Hospitalized patients are usually admitted within 3 - 24 hours after onset of croup. They should be placed promptly into plastic tents with cooled humidified oxygen. Usually, respiratory symptoms subside within 1 or 2 days. Children aged less than 3 years may experience recurrent attacks with the same serotype of parainfluenza virus due to a combination of narrow diameters throughout the larynx, trachea and bronchi, plus ineffective production of antibody.
Parainfluenza viruses are found uncommonly in association with other respiratory tract infections in children such as tracheobronchitis, bronchiolitis and bronchopneumonia. However, these syndromes arise most frequently from RSV infection. Conversely, other viruses can induce croup, such as influenza viruses, RSV, measles and chickenpox. The majority of parainfluenza virus infections result in a non specific upper respiratory tract infection, even in children. Parainfluenza virus infections in adults are relatively uncommon, and symptoms are usually less severe in adults than children.
Croup is a well-defined, easily recognized clinical entity. Although 80% of the cases are caused by parainfluenza viruses, other agents such as influenza and RSV should be excluded. Conversely, although bronchiolitis in children is usually caused by RSV, a few cases may be caused by parainfluenza viruses. Virological diagnosis depends on 3 categories of tests, (1) rapid diagnosis tests, (2) virus isolation, and (3) serology. As in the case of RSV, the best specimens are nasopharyngeal secretions collected by aspiration (NPA) for children under 3 years of age. For older children and adults, a mouth gargle sample with 0.15 M saline is more suitable. Throat swabs provide less suitable specimens for virological diagnosis, and they should be collected only when it is not feasible to obtain NPA or mouth gargle specimens.
1. Rapid Diagnosis Methods ;- when an accurate virological diagnosis is achieved by same-day non-cultural techniques, it may be possible to discharge the patient one or more days earlier than those without demonstrable viral aetiology, resulting in an appreciable saving in cost.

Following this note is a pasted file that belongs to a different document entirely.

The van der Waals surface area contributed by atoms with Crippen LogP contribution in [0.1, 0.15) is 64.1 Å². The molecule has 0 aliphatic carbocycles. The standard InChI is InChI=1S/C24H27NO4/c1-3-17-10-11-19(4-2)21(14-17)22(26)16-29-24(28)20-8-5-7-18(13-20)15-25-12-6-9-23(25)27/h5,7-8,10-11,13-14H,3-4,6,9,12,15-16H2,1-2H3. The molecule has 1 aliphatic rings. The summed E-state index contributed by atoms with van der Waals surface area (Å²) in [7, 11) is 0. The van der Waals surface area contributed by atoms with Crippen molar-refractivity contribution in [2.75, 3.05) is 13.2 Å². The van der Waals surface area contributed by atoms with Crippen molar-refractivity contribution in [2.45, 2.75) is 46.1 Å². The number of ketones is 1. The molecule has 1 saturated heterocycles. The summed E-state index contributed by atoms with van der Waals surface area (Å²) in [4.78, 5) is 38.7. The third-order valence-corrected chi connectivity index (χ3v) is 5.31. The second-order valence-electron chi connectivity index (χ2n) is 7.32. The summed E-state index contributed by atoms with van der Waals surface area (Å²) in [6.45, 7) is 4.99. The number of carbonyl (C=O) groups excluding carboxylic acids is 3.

However, immunofluorescence and EM cannot be relied on solely as they have poor sensitivity. A study carried out in Arizona between 1983 and 1985 show that immunofluorescence detected parainfluenza 1 in only 63% of throat specimens from which this serotype was isolated in tissue cultures. Parainfluenza 3 in only 31% of virus-culture positive throat secretions.
2. Virus Isolation ;- primary monkey kidney and continuous diploid human fibroblasts are usually used. Alternatively, LLC-MK2 with trypsin added to the media can be used. It has been shown that proteases are necessary for parainfluenza virus replication, and it is hypothesized that proteases present in primary cell cultures are absent in continuous cell lines. HEK cells are also sensitive to parainfluenza viruses. The majority of parainfluenza viruses do not produce CPE in cell culture. When CPE is seen in MK cells, it consists of syncytia formation. The customary screening procedure is to detect virus by haemadsorption. Haemadsorption is performed after 3, 7, and 10 days of incubation (7 and 14 days at the RVL) with guinea-pig and avian erythrocytes. When haemadsorption is present, the haemagglutinin titre of the virus can be determined by serial 2 fold dilutions of 25ul volumes in 96 well microtitre plates. The virus can be serotyped by haemadsorption inhibition tests or by immunofluorescence. The prolonged incubation time (3 - 10 days) required for virus isolation severely restrict the usefulness of virus isolation in the acute management of patients.
3. Serology ;- a wide variety of serological tests are available for parainfluenza viruses.
Most parainfluenza virus infections of infants and children manifest clinically as acute laryngotracheobronchitis (croup) although some patients may develop bronchitis, bronchiolitis or pneumonia. Where the symptoms are severe, the infants should be admitted to hospital and nursed in plastic tents supplied with cool, moistened oxygen (croupette), where they are held for a day or two until their respiration becomes unlaboured. Severe respiratory obstruction may require endotracheal intubation followed by a tracheotomy. Antibiotics are not normally prescribed in croup unless there is evidence of concomitant bacterial infection.
Nosocomial spread of parainfluenza viruses is well documented. The prevention of spread of parainfluenza virus infections in a hospital can be attempted along the following lines. Paediatric patients who are admitted to hospital with croup should be nursed in wards, preferably with cubicles or barriers, which are reserved for the syndrome alone. Patients with other acute respiratory infections such as bronchiolitis should also be nursed in separately designated areas. During an epidemic period, elective admissions to the wards of patients with conditions such as cystic fibrosis and immunodeficiency.
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Respiratory Viruses Slide Set